“Pawn Stars.” “American Pickers.” “Outback Hunters.” “Swamp People.” “Ice Road Truckers.” “Hairy Bikers.” “The Men Who Built America.”
All of these shows have something in common, and it’s a problem “” but more on that in a moment.
After seeing promos for the last show on that list, I was excited and even looking forward to reviewing it for my column this week. The promotional material showed realistic portrayals of great American pioneers and entrepreneurs such as Andrew Carnegie and John D. Rockefeller among others in high quality scripted scenes seemingly giving us a glimpse into the men and events that “built America.” In the age of “Boardwalk Empire” and “Mad Men” it looked to me, and to many others I have read recently, that the History Channel was premiering a high-concept period scripted drama, and, frankly, I was ecstatic.
As far as historical figures being depicted for a TV show, strong-willed and ruthless pioneers such as those featured in the promos for “The Men Who Built America” looked to be a great choice for a scripted drama. Imagine my disappointment when last Tuesday the show debuted and these scenes of “men building America” turned out to be reenactment footage.
Yes, you read correctly: what looked like it was going to be another “Boardwalk Empire” was instead a “talking head” style documentary spliced together with reenactment footage. Mind you some of the highest-budget, highest-quality reenactment footage I had ever seen, but the scenes literally came between interviews with Donald Trump and Mark Cuban blabbing about how hard-working the men in the footage were. I didn’t make it through the first half hour without switching to a Seinfeld rerun and pulling up Wikipedia to see what in the world is going on with what used to be “the” History Channel.
I’m not saying that I used to be an avid viewer of the channel, but I used to know exactly where to go to be reminded who won the Second World War. Instead I looked over a list of the most popular shows on the network and was appalled. I had heard of many of the shows I listed above (mainly from watching “The Soup”), but what were they doing on a channel that was known for documentaries? I quickly found the culprit next to the smoking gun category for most media entities in this country: “Owned by: A&E Television Networks,” a media conglomerate whose flagship network is known for such quality programming as “Storage Wars” and “Hoarders.”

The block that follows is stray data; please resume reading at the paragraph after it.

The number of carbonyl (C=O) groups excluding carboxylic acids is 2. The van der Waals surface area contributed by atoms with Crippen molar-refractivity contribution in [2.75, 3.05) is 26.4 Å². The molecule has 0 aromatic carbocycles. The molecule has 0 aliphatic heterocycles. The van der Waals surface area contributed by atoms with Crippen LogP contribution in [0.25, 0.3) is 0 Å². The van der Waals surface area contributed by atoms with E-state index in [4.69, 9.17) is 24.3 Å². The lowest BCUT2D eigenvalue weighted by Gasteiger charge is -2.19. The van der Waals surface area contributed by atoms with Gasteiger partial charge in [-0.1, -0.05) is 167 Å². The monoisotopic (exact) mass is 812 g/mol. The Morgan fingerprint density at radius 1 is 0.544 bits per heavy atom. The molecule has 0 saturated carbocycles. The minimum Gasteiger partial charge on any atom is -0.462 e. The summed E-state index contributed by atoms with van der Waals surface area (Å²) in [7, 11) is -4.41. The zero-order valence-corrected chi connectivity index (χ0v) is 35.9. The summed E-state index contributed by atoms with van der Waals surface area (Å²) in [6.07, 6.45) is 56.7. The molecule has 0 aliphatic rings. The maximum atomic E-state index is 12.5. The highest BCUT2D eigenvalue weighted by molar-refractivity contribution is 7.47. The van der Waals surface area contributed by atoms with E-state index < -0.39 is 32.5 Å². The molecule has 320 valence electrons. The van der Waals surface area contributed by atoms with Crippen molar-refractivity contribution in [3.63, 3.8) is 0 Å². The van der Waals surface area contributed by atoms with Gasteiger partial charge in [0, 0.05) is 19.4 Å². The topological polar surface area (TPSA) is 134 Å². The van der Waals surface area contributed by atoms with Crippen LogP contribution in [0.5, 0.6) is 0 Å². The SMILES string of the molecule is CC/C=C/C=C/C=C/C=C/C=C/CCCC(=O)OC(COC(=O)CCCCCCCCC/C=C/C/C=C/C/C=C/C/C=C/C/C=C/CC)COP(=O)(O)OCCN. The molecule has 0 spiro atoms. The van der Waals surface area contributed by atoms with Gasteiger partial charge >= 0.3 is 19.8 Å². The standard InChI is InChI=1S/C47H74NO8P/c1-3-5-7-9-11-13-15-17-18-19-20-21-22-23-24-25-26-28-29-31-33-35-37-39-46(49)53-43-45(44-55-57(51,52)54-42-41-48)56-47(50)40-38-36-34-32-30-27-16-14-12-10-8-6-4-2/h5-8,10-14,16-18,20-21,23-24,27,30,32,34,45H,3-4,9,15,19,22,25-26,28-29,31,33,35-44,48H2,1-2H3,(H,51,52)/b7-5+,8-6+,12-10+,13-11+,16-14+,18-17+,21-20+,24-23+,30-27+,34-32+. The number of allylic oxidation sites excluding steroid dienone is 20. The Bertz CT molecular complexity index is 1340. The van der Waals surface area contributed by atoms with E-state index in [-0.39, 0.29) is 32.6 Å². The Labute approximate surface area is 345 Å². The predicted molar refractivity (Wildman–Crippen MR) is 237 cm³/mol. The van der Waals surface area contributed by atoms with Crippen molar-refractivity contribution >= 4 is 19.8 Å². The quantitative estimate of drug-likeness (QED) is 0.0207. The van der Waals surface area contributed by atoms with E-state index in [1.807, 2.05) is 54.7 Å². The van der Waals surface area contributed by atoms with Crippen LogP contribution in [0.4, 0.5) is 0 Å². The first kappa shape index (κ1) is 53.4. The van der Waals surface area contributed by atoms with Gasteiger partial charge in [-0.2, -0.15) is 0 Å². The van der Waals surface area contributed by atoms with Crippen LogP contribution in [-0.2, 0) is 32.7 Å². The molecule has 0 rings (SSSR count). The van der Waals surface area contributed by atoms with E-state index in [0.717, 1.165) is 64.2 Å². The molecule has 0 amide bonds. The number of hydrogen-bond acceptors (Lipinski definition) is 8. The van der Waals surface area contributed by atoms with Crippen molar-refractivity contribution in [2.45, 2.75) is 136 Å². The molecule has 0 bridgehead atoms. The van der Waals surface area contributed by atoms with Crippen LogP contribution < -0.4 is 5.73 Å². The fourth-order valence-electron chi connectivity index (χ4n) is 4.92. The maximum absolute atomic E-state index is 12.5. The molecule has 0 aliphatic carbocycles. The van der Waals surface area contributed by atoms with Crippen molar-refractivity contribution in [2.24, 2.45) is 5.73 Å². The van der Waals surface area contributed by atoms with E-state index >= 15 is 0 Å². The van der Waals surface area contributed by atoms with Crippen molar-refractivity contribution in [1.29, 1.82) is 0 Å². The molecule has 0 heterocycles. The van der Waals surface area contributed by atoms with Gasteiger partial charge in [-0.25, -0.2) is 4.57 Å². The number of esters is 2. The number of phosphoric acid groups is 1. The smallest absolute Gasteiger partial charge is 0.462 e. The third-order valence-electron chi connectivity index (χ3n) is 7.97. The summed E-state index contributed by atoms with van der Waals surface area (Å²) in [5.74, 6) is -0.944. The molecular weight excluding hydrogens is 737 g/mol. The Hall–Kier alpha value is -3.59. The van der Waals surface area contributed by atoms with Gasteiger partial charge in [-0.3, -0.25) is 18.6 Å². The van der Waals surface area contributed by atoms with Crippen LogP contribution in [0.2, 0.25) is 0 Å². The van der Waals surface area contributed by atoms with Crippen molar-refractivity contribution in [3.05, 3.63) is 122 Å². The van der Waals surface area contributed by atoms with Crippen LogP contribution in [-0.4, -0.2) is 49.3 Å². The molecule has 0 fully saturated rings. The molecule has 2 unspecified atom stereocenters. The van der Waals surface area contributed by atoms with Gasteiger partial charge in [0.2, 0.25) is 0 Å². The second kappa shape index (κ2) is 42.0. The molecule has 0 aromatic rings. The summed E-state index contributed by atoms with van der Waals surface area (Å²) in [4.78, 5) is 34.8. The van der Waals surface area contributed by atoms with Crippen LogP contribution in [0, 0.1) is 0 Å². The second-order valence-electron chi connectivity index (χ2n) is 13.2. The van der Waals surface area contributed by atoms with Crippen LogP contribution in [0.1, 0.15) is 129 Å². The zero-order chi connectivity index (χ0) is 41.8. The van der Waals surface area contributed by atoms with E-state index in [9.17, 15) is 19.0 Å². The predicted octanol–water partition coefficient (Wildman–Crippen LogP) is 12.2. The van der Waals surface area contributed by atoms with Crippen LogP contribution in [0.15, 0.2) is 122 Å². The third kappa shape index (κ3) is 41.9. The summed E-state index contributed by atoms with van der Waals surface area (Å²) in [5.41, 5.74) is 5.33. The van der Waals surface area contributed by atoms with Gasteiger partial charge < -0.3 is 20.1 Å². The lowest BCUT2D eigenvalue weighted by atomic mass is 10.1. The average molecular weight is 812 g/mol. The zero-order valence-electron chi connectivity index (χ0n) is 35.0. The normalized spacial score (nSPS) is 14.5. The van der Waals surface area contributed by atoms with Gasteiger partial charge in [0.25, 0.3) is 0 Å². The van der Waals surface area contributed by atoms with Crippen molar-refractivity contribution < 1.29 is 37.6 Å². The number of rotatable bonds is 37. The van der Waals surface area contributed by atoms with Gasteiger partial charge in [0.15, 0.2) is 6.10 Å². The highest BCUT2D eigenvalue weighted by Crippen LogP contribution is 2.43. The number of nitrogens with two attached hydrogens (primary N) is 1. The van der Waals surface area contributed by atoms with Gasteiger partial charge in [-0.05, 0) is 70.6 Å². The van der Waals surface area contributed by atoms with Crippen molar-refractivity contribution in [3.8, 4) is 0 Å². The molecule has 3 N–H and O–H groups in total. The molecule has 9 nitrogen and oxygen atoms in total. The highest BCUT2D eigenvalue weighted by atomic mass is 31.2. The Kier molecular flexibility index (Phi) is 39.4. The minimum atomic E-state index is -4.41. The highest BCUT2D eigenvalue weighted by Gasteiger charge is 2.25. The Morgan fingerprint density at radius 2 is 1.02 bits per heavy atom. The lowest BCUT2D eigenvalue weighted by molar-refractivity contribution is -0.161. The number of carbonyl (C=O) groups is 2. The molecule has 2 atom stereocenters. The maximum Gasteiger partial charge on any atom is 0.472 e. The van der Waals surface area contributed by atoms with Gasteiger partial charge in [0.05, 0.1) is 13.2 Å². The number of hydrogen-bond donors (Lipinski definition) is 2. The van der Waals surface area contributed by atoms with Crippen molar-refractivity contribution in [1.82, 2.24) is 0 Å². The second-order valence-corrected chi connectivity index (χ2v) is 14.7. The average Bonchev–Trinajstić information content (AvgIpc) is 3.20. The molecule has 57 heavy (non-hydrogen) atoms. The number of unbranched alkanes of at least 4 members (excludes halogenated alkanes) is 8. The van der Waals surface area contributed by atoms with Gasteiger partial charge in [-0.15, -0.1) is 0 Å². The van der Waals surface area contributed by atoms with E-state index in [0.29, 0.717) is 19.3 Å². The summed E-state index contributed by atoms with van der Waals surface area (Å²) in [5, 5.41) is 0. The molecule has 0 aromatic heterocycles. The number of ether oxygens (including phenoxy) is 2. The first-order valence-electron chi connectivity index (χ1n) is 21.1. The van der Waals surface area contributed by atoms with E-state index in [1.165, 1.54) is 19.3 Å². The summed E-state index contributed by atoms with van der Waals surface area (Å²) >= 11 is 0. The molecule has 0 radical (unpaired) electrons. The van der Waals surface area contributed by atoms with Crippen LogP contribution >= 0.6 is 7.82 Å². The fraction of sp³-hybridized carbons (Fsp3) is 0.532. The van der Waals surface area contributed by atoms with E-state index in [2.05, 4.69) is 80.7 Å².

Rivaled only by the programming on the equally ironic TLC, A&E is the epitome of basic cable trash programming. Upon further investigation, much of the History Channel’s upper management consists of transfers from the A&E channel, making the prominence of low-budget reality shows even less of a surprise with the motto of “what worked for A&E will work for us” clearly being adopted. Granted, History Channel is achieving ratings never before seen in its “history” (pun intended) but the station’s story is truly a modern tragedy.
The network’s motto has been changed to “History: Made Every Day,” but truthfully every day the channel’s management is making historically poor decisions in terms of quality programming and viewer interest. Whereas “The Men Who Built America” looked like, and could have been, an opportunity to bring the network to a competitive level with the likes of AMC or even HBO and keeping the network relevant, instead it serves as one of the last remnants of a now “historical” network as it spirals downward towards meaningless competition with the likes of TLC, A&E and even Lifetime.
Donald Dimick is an Arts and Entertainment columnist for the Trinitonian. He is a senior communication major at Trinity University.